Support The Moscow Times!

Iconic Photos From Moscow's Aug. 3 Opposition Protests

Thousands of people took to Moscow's streets for the fourth weekend in a row to demand that city authorities allow opposition-minded candidates to be allowed on the ballot for the Sept. 8 City Duma elections.

Opposition candidate Lyubov Sobol, virtually the only leading opposition figure who hadn't yet been jailed ahead of Saturday's protest, was detained shortly before the protest was set to begin.

Throughout the rest of the day, 1,001 people were detained, according to the OVD-Info police-monitoring site, sometimes violently. 

Saturday's unauthorized protest was smaller than one a week earlier, where more than 1,300 had been detained, but underlined the determination of some Kremlin critics — especially younger people — to keep pressing to open up Russia's tightly-choreographed political system.

Here's a look some of at the most famous images from the most recent protest that have been shared across social media:

The image of one man being detained as he was interviewed by a journalist was widespread on Russian social media.

Footage of the occasionally violent detentions has captured international attention.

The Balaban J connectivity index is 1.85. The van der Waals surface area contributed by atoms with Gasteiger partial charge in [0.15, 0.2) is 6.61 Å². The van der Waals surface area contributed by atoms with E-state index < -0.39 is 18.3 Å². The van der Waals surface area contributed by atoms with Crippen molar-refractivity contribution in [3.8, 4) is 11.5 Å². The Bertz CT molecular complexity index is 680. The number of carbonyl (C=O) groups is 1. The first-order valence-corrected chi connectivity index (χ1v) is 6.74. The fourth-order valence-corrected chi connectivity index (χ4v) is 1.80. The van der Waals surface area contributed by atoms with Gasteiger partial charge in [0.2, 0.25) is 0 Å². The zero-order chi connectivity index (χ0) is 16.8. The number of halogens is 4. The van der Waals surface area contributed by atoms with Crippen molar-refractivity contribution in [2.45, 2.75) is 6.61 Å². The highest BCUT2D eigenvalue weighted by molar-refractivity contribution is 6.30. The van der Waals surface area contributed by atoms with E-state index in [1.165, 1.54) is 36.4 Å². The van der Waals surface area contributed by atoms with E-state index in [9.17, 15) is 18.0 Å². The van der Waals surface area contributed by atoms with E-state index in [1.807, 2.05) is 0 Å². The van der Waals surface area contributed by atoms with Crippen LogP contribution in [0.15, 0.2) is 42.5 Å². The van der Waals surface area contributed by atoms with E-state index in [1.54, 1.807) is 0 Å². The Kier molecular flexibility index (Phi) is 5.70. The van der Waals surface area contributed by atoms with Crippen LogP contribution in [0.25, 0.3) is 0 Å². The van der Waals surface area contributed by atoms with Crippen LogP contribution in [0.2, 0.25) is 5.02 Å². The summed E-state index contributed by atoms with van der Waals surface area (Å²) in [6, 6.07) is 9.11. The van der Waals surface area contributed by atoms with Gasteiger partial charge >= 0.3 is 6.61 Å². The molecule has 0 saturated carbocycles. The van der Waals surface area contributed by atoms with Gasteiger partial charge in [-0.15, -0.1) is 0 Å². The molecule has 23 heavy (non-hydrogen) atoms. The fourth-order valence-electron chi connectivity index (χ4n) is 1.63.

Despite nearly all of the opposition's main leaders being in jail, thousands still gathered for the protest.

Observers said the police presence was one of the biggest at such a protest in nearly a decade.

Riot police cordoned off swathes of central Moscow to prevent people from organizing, and observers noted that mobile internet access had been shut off in many areas.

Police removed Sobol, who has been on hunger strike since July 13, from a taxi and bundled her into a van minutes before the start of the protest.

The protest route ran along central Moscow's tree-lined Boulevard Ring.

Opposition activists say the authorities have repeatedly refused to allow protests in central Moscow, leaving them with no choice but to go ahead anyway.

“We don’t live in Zimbabwe,” Moscow Mayor Sergei Sobyanin said in an interview on state television before Saturday's protest, accusing the opposition of having “a desire to usurp power illegitimately.”

Many riot police wore balaclavas to avoid being identified by an activist campaign.

Opposition leaders and activists have called on supporters to continue protesting every Saturday until the Sept. 8 elections.

… we have a small favor to ask.

As you may have heard, The Moscow Times, an independent news source for over 30 years, has been unjustly branded as a "foreign agent" by the Russian government. This blatant attempt to silence our voice is a direct assault on the integrity of journalism and the values we hold dear.

We, the journalists of The Moscow Times, refuse to be silenced. Our commitment to providing accurate and unbiased reporting on Russia remains unshaken. But we need your help to continue our critical mission.

Your support, no matter how small, makes a world of difference. If you can, please support us monthly starting from just 2. It's quick to set up, and you can be confident that you're making a significant impact every month by supporting open, independent journalism. Thank you.


Read more